‘Invisible’ Muslim women’s voices heard in maternity report

New report shines a light on the maternity experiences of Muslim women in the UK to better understand the standard of care they receive.
Image

A new report shines a light on the maternity experiences of Muslim women in the UK to better understand the standard of maternity care they receive and what may be contributing to poorer experiences for parents and babies.

We know from the UK 2021 MBRRACE report that Black women are 4 times more likely and Asian women 2 times more likely to die during pregnancy and birth than White women.

Our research, published in the Lancet last year, also shows that Black women have a 40% higher risk of miscarriage than White and Asian women. Black, Asian and minority ethnic women have higher numbers of stillbirths, preterm births and emergency caesarean births, and higher rates of major haemorrhage and injury during birth. We need to understand why this is happening so we can reduce inequalities in maternity care and give babies the best possible start in life. 

Commissioned by the All Party Parliamentary Group on Muslim Women and based on research carried out by Muslim Women’s Network UK, a report titled Invisible: Maternity Experiences of Muslim Women from Racialised Minority Communities has been published by Shaista Gohir OBE, Baroness Gohir of Hall Green.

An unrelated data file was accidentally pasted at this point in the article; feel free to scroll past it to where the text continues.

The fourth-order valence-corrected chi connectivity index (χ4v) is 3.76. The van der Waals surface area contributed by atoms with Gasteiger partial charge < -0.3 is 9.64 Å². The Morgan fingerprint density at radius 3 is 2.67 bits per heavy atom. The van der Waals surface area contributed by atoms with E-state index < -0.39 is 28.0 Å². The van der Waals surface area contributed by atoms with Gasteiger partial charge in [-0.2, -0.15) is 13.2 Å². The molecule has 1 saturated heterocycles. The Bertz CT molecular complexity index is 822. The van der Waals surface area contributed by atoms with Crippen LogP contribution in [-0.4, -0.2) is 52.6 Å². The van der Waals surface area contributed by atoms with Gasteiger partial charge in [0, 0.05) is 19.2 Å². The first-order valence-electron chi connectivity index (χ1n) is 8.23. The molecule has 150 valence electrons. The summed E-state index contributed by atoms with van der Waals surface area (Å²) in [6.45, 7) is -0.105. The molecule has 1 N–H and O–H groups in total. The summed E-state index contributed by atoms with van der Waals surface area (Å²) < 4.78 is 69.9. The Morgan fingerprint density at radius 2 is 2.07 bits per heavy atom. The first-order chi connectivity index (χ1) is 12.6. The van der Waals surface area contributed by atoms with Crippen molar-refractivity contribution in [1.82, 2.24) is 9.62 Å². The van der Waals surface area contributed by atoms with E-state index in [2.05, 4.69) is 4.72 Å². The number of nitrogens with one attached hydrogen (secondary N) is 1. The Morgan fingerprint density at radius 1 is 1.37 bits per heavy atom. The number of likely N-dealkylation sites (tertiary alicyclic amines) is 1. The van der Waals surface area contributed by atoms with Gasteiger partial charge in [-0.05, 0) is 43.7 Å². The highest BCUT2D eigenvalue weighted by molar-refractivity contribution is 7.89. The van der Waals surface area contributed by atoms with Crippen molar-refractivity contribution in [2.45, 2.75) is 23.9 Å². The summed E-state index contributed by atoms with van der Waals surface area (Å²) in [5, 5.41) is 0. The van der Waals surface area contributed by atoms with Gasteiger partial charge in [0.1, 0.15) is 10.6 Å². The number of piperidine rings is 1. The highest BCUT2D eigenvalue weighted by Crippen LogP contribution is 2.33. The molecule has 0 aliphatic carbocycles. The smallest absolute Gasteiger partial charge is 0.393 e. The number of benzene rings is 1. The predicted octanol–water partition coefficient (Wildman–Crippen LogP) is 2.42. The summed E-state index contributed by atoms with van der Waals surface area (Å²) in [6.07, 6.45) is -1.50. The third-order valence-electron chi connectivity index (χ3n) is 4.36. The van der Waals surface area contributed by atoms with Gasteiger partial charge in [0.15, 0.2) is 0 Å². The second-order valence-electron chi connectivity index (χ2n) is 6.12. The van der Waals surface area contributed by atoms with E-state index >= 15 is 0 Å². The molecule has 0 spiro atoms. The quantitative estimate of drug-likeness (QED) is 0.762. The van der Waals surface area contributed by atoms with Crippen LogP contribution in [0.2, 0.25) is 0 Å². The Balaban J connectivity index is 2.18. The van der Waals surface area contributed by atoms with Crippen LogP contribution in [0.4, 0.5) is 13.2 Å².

It investigates the maternity experiences of Muslim women in the UK from Black, Asian and other minority ethnic backgrounds, before, during, and after pregnancy. White Muslim women were also included in the research to find out whether their experiences were different. The inquiry is based on a survey completed by more than 1,000 Muslim women, alongside interviews and a focus group.

Experiences of poor care were analysed to find out whether they were associated with the women’s intersecting identities such as their ethnicity, religion, or class; whether attitudes were due to unconscious bias such as negative stereotypes or assumptions or conscious action, and what role, if any, organisational policies and practices played. Positive experiences are also highlighted in the report to show what good practice looks like.